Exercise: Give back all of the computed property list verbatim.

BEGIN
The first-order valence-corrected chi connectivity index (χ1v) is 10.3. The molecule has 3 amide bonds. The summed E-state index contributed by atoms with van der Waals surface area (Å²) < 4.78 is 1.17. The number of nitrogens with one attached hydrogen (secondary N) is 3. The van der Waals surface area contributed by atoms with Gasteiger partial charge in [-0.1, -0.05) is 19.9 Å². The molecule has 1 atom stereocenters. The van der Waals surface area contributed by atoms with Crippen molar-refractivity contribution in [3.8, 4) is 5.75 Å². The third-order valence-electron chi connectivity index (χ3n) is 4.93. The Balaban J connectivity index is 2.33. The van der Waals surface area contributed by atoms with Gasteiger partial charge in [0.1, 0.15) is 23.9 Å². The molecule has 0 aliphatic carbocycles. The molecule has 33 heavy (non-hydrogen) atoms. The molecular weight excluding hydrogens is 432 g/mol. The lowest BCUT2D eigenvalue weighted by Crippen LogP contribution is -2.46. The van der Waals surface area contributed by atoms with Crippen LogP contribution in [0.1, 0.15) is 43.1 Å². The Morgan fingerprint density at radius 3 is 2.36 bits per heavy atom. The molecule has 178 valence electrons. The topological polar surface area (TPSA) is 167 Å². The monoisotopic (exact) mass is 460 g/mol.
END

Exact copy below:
The first-order valence-corrected chi connectivity index (χ1v) is 10.3. The molecule has 3 amide bonds. The summed E-state index contributed by atoms with van der Waals surface area (Å²) < 4.78 is 1.17. The number of nitrogens with one attached hydrogen (secondary N) is 3. The van der Waals surface area contributed by atoms with Gasteiger partial charge in [-0.1, -0.05) is 19.9 Å². The molecule has 1 atom stereocenters. The van der Waals surface area contributed by atoms with Crippen molar-refractivity contribution in [3.8, 4) is 5.75 Å². The third-order valence-electron chi connectivity index (χ3n) is 4.93. The Balaban J connectivity index is 2.33. The van der Waals surface area contributed by atoms with Gasteiger partial charge in [0.1, 0.15) is 23.9 Å². The molecule has 0 aliphatic carbocycles. The molecule has 33 heavy (non-hydrogen) atoms. The molecular weight excluding hydrogens is 432 g/mol. The lowest BCUT2D eigenvalue weighted by Crippen LogP contribution is -2.46. The van der Waals surface area contributed by atoms with Crippen LogP contribution in [0.1, 0.15) is 43.1 Å². The Morgan fingerprint density at radius 3 is 2.36 bits per heavy atom. The molecule has 178 valence electrons. The topological polar surface area (TPSA) is 167 Å². The monoisotopic (exact) mass is 460 g/mol.